Thirteen Pieces of Unmatched Luggage and My Poodle unveils a life story that begins with Bernardo’s sensitive childhood and young adult life as the son of Italian immigrants who ran a small grocery in a tiny Birmingham town. He grew up in a segregated south. He was gay at a time of hateful discrimination.
Bernardo will share:
• His lobbying for marriage equality – and the award-winning film about his 40-year relationship.
• His courageous battle with liver disease that led to a life-risking liver transplant
• Insights on his home design career as a designer to Hollywood stars.
• How he worked with Elizabeth Taylor at the forefront of AIDS fundraising.
• How one can overcome their struggles, to keep believing in one’s self, and to have faith.
His life takes a turn when he leaves home to be with his first love, a well-known, married radio disc jockey. Shortly thereafter, at age 20, he loses his beloved mother who had suffered a stroke two years earlier. Five years later, Bernardo pursues a lifelong dream and moves to Beverly Hills, California – in search of fame and fortune.
The years ahead are spent creating his persona, a meteoric career, glamorous life in the fast lane of movie stars and celebrities, the AIDS epidemic and a love story sealed by marriage to his longtime partner.
A dramatic turn of events culminates in a life or death decision. He quits drinking alcohol and undergoes a liver transplant. He hopes that by telling his story he will inspire others to overcome life’s challenges, prejudice, and fears – and to pursue their dreams and happiness.
Bernardo got to hang with The Beatles, The Rolling Stones, and The Bee Gees, design the home of Emmy-winning actor Telly Savalas (of Kojak fame), and work with Liz Taylor on fundraising that raised millions of dollars for AIDS research and treatment. Contrast the high-life and globetrotting vacations with frightening moments a decade ago when he was throwing up blood while suffering the ravages of end-stage liver disease. Through it all, the good, the bad, and all that makes up a full life, the Catholic-raised man credits his faith as having been a bulwark of strength for his soul.
Even though he had a fetish for playing with his mother’s wedding dress, lacing it up daily as a boy, he didn’t identify with being gay as a child. Early in my teens, I wasn’t dating,” he writes. “I didn’t know that I was gay. I didn’t even know what the word ‘gay’ meant. Attempting to fit in I started dating a lovely Italian girl named Rita. We remained friends for many years, thereafter without any romantic notions ever attached.”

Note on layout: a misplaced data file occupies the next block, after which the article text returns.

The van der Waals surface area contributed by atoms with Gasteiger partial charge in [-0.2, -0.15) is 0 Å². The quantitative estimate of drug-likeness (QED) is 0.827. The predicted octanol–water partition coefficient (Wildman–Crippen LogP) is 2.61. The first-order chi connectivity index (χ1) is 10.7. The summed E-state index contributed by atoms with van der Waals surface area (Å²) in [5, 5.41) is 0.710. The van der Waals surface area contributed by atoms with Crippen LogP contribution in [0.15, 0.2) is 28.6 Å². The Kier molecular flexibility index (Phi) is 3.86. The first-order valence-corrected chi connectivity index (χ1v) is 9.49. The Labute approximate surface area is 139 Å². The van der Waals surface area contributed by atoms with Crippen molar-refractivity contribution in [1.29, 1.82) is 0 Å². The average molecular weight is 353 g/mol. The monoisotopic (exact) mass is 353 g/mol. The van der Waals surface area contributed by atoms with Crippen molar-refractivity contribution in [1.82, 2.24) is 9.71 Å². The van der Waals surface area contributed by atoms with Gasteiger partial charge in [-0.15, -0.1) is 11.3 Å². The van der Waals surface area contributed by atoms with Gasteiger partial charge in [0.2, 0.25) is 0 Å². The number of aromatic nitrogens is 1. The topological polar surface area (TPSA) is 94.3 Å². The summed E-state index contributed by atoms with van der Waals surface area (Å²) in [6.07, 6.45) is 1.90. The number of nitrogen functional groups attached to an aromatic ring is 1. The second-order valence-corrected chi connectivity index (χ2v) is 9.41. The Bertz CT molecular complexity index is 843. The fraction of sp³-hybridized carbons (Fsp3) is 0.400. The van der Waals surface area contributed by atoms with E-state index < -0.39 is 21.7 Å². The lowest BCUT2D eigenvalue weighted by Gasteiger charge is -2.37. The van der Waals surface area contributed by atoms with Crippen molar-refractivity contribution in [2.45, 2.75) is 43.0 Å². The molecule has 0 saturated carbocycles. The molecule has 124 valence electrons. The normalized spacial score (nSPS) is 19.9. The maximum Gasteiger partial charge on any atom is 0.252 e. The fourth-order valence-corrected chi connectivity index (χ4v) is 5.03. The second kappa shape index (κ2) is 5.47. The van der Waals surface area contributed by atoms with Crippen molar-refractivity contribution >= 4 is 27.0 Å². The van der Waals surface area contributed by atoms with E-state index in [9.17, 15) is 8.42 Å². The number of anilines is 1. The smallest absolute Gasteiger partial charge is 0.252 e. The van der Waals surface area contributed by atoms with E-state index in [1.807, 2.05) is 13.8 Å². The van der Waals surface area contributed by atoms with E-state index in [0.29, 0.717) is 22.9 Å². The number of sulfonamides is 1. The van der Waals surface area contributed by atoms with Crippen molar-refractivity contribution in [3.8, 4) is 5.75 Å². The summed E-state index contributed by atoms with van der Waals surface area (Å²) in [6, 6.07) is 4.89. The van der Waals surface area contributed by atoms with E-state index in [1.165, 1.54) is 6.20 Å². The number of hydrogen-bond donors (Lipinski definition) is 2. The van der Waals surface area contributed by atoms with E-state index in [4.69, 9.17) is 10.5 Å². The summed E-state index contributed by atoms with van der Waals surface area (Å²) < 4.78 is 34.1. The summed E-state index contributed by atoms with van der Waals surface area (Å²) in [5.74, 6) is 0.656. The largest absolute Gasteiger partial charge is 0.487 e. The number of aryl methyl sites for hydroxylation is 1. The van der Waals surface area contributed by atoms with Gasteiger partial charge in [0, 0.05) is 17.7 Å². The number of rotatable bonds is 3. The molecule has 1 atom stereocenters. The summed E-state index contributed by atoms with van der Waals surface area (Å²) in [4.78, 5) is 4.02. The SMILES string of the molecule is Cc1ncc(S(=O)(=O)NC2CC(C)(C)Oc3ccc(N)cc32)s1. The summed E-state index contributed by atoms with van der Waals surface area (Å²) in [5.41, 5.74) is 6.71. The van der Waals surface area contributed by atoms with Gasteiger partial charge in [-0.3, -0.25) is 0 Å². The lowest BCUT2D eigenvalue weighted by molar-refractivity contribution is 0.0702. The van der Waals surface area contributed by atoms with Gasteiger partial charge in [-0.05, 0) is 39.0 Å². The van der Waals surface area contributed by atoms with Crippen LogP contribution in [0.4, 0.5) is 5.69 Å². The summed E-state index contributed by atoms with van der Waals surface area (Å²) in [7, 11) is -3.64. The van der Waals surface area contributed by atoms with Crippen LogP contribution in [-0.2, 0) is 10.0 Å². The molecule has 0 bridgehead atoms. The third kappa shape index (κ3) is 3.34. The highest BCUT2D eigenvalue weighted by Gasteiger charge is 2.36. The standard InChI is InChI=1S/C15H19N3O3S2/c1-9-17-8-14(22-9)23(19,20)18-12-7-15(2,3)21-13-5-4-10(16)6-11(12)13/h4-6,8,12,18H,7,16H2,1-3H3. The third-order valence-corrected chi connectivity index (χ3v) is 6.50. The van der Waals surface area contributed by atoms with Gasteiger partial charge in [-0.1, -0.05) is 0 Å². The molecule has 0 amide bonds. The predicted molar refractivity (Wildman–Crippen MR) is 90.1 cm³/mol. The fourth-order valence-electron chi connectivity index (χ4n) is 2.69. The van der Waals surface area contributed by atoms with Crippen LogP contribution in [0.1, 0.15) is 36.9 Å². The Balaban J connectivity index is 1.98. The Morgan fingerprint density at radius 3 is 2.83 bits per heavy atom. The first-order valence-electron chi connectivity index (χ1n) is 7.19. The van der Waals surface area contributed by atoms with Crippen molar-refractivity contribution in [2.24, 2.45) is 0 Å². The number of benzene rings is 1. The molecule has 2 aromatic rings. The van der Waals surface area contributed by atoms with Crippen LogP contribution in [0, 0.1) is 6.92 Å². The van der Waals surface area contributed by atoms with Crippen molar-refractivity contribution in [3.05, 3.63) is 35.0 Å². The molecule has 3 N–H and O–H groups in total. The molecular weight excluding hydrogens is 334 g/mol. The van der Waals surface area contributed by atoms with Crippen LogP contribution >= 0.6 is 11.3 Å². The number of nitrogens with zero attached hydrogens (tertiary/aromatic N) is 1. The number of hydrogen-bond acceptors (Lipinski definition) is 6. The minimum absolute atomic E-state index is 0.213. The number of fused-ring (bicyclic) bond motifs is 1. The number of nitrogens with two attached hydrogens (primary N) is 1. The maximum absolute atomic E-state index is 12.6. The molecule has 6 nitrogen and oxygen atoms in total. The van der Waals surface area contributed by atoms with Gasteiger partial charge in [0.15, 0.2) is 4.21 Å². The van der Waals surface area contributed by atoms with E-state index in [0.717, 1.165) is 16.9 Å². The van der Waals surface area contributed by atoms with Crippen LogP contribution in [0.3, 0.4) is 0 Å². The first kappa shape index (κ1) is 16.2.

Perhaps the most shocking moment in Bernardo’s book is the retelling of the only time he had sex with a woman. It was with Hollywood screen siren Lana Turner, who, after drinking a bit much, seduced Bernardo. They were friends for years and he credits her with turning him into a heavier drinker – and changing his name from Bernard to Bernardo. They used to watch the Oscars together.
“In truth, I had enjoyed that moment of sexual pleasure – and won’t ever forget it,” he writes. “I had sex with Lana Turner and physically liked it. So where was I to go from there? I wondered more than twice. Was I even still gay? What a strange thought.”
He also talks of the time he met Rock Hudson – and regretting that he turned the hunky movie star’s invitation for coffee down. He writes “I could not believe I said no to his offer. I have always wondered how my life would have possibly changed had I gone out with him.”
Bernardo, whose work has been praised by Architectural Digest, LA Magazine, LA Times, Designers West, Florida Design, and numerous publications, says his memoir “is a true story of survival.” Indeed, Bernardo’s story is not just one of meteoric rise within the home design world, but one of following a dream and finding the inner strength to meet life’s challenges.
“I have made a difference,” he writes. “I have touched many lives with my particular talent as an interior designer. I have loved and lost. Many friends have departed this plane, of existence before me – so much sadness but so much joy as well. Life is difficult. Whoever tells you differently is either lying or selling something. If we endure, we are telling God that we continue to try, to do better, to make His universe a better place at the end of the day. I embrace tomorrow with customary curiosity and, I believe, courage. Life is limitless as long as you have faith and imagination.”
Bernardo’s work, charity events, and socializing allowed him to interact with Danny Thomas, Tony Curtis, Milton Berle, Phyllis Diller, Sid Caesar, Cher, Burt Reynolds, Burt Lancaster, Phil Donahue, Whoopi Goldberg, Cyndi Lauper, Carol Burnett, Shirley MacLaine, Rod Stewart and others. But his favorite was Elizabeth Taylor, whom he said he was privileged to meet and work side by side with on a humanitarian cause.
He wrote: “She was a driven woman committed to a cause outside herself, the antithesis of Lana Turner. Her vision for a better world precluded her material needs on every level. In truth, she restored my faith in humanity and continues to do so every time I reflect on her dedication. I will always hold a special place for her in my heart. My time with Elizabeth was like a dream come true. She had always been my idol – and always will be.”
Bernardo Puccio is one of California’s foremost interior designers, with an acclaimed and illustrious career that spans more than 50 years. He lives with his lifetime partner of 32 years and husband of 11 years, Orin Kennedy, on the Wilshire Corridor in Los Angeles, and the pair are the subjects of the award-winning documentary, An Ordinary Couple. This is his first book.